Jump to content

Sustainable energy storage using egg shells

In 2018, Germans consumed 235 chicken eggs per head. While egg white and egg yolks are processed into cakes, pasta or scrambled eggs, the shell predominantly ends up as organic waste. This despite the fact that eggshells are complex composites of lime and protein fibres. “It has repeatedly been shown over recent years that natural products are excellently suited for energy storage,” explains Professor Maximilian Fichtner from the Helmholtz Institute Ulm, a facility that comes under the Karlsruhe Institute of Technology (KIT) in Karlsruhe.

Together with Australian researchers, Fichtner is studying the electrochemical properties of chicken eggshells. The eggshells are 0.2 to 0.4 millimetres thick and are composed of three layers: a cuticle, a calcified shell and an inner and outer eggshell membrane, which consists of a close-knit network of protein threads. The researchers found that eggshells can be used to make electrodes for lithium-ion capacitors (LIC). This involves washing, grinding and heating the eggshells in the absence of air. The eggshells turn black as the protein fibres transform into coal, enabling them to conduct electrically. “This is the basic prerequisite for being able to carry electric current into the electrode, in other words, to enable energy to be stored," explains Fichtner. The resulting eggshell powder is mixed with a plastic, brushed onto a metal foil and left to dry – the electrode is ready.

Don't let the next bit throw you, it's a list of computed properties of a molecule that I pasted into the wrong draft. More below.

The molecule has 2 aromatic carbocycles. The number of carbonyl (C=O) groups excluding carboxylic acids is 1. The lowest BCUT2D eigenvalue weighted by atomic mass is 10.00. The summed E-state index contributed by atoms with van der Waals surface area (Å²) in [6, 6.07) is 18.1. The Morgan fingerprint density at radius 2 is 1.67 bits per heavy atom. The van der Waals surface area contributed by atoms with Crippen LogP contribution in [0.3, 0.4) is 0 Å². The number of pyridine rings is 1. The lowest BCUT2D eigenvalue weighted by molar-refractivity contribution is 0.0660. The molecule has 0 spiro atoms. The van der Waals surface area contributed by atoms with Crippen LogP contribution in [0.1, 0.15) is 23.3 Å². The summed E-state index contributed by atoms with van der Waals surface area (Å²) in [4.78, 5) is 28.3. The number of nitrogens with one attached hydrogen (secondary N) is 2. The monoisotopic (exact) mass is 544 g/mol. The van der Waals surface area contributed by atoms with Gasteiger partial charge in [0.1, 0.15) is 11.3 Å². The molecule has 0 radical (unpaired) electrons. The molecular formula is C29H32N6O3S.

Capacitors can be charged and discharged ten times faster than batteries

Prof. Dr. Maximilian Fichtner © Fritz Beck

There are many different types of capacitors used in almost all electronic devices. The capacitor of a camera flash unit, for example, can be charged from a battery within seconds. After the flashtube is triggered, the capacitor discharges within a few microseconds and delivers a few kilowatts of power. The battery cannot provide that much power within such a short time. "A capacitor stores ten times less energy than a battery, but can be charged and discharged ten times faster," says Fichtner. In addition, capacitors survive many more charge and discharge cycles. And there's another difference: capacitors store energy as an electric field. Batteries store electrical energy in chemical form.

LICs (lithium-ion capacitors) belong to the group of super-capacitors with the largest capacitance, meaning that they can store far more energy than conventional capacitors. That makes them interesting for quite a few applications. "In China, they have developed the first buses that use capacitors instead of batteries," says Fichtner. When the bus stops at a traffic light or a bus stop, the capacitor is charged without cables within seconds via an induction loop in the ground. The bus can then carry on to the next charging station a few kilometres away where it is charged again. "This works very well for buses with a fixed route but capacitors are not yet suitable for cars. "In addition, LICs are cheaper than large batteries, which often also contain acids and heavy metals. LICs do not contain acids and heavy metals. They are environmentally friendly and contain much less lithium than lithium-ion batteries.